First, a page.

The authors' analysis is direct, insightful, and well written. And since Gandhi was a tireless publicist for his causes, they have a wealth of material to draw upon in documenting what changed and what didn't in his views. They point out that he was an inveterate self-critic, always willing to reexamine his philosophy in the pursuit of truth and to engage in continual give and take with his many correspondents and associates. Among these was Lavanam's father, Gora, a progressive atheist and social activist who was well ahead of Gandhi in advocating a complete dismantling of the caste system. In their meetings and letters, Gora challenged Gandhi's conservatism in regard to caste and thus played a role in Gandhi's liberalization and secularization during his later years.

Lavanam's and his family's personal encounters with Gandhi are recounted in an early chapter ("Reminiscences"), giving us a sense of both the man and his personality. Next comes a historical overview of Gandhi's lifelong concerns: moral truth, religion, self-discipline, nonviolence, Indian self-rule, the mitigation of poverty, and the quest for moksha (spiritual enlightenment). For readers unfamiliar with Gandhi's life and work, this chapter provides a useful introduction, told largely in Gandhi's own words but with helpful commentary interspersed. In the heart of the book, however, are the three subsequent chapters that focus on on Gandhi's Hinduism, his attitudes toward other religions, and his thinking on theism, atheism, and secularism. Here too the authors often let Gandhi speak for himself, with the quotes dated and numbered sequentially to simplify cross-referencing. As their choice of topics might suggest, the authors' focus is on what they argue was Gandhi's gradual evolution toward Humanism. Although he never disowned his Hindu roots, and remained spiritual in a way that readers of the Humanist might find overly theistic, the authors show how his worldview gradually became more ecumenical, less supernaturalist, and more explicitly secular. This evolution seems to have been closely linked with an increasingly progressive stance on a number of social issues.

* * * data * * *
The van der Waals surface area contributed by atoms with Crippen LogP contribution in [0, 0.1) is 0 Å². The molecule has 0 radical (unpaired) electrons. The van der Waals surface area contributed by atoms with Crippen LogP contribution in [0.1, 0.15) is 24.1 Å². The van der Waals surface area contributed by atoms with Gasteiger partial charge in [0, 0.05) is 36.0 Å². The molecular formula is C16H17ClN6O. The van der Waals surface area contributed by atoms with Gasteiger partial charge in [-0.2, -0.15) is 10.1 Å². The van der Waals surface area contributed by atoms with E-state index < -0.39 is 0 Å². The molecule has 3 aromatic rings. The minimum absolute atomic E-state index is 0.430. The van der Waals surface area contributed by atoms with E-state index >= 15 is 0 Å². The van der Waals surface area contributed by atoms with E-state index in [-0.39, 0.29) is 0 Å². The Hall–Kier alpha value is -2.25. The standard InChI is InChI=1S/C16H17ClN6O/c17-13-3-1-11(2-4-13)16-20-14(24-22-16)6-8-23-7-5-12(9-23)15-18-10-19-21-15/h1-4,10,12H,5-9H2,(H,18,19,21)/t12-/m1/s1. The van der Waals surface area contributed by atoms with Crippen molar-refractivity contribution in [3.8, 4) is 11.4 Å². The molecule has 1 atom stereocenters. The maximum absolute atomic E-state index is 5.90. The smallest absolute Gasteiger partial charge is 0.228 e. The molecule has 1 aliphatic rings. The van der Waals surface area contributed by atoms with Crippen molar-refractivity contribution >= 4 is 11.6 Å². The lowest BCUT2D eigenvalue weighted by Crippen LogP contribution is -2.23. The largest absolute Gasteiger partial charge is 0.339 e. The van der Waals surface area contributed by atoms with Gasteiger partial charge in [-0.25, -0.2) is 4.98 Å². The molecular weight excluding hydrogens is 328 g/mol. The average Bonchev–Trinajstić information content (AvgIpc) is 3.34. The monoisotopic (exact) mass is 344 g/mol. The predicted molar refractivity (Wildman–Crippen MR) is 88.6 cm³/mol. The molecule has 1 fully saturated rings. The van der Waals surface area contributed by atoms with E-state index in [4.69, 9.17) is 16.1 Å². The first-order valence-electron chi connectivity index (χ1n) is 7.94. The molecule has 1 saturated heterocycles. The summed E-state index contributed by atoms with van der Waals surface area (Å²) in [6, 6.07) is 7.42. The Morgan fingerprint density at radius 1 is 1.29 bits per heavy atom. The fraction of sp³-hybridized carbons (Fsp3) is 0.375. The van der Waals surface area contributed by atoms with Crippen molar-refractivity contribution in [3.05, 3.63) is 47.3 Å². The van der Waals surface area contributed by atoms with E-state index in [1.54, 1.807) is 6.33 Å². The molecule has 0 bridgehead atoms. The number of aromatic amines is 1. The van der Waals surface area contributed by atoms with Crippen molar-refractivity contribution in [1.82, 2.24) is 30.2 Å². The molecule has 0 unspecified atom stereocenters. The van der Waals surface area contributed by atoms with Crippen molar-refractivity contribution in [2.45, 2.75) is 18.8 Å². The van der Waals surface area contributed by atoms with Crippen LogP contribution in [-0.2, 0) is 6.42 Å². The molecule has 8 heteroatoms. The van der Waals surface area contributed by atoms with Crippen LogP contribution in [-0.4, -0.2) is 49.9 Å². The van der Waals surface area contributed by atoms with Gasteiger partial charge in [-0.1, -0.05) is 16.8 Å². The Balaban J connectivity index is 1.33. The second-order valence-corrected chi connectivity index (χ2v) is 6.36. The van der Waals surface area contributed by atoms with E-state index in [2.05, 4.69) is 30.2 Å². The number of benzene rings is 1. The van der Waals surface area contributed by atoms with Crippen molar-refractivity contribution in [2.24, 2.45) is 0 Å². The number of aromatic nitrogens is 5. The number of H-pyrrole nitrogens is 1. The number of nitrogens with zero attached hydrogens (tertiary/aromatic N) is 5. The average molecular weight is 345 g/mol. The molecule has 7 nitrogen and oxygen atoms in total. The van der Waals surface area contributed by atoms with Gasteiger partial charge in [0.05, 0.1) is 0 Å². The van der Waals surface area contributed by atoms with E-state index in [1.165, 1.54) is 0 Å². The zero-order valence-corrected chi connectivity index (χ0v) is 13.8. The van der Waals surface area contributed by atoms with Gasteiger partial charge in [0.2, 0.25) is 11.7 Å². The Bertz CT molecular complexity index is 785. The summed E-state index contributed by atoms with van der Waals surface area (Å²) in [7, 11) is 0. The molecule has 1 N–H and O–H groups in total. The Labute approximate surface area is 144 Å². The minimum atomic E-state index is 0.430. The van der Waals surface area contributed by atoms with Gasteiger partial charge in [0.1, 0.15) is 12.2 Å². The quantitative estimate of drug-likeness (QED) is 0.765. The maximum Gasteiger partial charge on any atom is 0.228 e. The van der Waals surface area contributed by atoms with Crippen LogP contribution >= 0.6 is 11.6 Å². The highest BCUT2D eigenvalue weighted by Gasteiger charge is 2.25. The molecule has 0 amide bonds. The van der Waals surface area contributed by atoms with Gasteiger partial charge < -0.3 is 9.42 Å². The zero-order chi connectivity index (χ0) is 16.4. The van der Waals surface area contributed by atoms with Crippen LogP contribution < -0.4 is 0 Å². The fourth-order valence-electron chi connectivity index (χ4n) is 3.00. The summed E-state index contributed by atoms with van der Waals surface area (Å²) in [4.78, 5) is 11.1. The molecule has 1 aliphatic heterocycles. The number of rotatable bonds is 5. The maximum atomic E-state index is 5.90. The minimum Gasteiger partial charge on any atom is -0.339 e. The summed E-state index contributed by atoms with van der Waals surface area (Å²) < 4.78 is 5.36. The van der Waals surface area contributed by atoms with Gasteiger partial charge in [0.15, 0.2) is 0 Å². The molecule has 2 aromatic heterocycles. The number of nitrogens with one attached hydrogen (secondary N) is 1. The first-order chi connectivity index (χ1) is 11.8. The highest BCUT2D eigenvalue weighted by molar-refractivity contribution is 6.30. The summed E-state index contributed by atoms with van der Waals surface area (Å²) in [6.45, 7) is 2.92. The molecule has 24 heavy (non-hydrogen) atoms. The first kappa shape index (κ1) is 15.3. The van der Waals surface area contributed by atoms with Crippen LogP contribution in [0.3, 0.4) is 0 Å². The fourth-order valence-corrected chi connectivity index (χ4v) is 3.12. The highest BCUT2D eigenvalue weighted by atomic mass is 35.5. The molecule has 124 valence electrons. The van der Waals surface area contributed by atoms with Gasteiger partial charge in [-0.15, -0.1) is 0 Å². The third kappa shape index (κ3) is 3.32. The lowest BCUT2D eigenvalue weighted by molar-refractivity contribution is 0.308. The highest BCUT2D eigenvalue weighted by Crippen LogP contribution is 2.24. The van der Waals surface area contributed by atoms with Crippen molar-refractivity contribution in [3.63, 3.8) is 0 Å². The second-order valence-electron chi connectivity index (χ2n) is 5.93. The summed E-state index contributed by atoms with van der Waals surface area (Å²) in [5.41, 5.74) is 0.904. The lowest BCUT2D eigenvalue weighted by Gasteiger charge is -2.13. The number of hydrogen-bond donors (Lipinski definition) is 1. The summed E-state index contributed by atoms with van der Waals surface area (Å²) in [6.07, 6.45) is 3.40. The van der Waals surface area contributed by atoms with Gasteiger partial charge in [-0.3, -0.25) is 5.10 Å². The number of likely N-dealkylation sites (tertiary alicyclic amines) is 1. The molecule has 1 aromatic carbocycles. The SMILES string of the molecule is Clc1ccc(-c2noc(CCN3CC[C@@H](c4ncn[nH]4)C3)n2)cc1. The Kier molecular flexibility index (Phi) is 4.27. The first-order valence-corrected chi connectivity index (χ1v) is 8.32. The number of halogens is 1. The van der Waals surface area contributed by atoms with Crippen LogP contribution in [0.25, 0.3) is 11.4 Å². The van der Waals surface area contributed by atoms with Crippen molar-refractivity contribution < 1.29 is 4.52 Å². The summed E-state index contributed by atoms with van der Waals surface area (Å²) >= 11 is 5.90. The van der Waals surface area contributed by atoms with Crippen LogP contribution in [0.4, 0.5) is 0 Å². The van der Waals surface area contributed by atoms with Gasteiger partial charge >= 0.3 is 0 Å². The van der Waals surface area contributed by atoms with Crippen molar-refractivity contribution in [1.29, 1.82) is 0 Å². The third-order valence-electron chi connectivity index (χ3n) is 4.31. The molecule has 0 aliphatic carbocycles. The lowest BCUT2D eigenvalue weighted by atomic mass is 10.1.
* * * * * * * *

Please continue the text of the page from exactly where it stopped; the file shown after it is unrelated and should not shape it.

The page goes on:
In the 1920s Gandhi rejected unequivocally the caste-based principle of untouchability but still upheld the Hindu varna precept of four inherited kinds of vocations (priest/ sage, soldier/administrator, merchant/landowner, servant/ laborer). Although he argued that this precept could coexist with equal social status for all, the reality was that varna perpetuated class divisions and economic inequality. Eventually, influenced by Ambedkar, Gora, and other progressives, Gandhi in his last years favored an altogether casteless India, realizing that his humanitarian ideals could never be achieved in the context of varna. The authors' detailed narrative of this development shows Gandhi's openness to change in controversies where lesser minds might have sought refuge in dogma.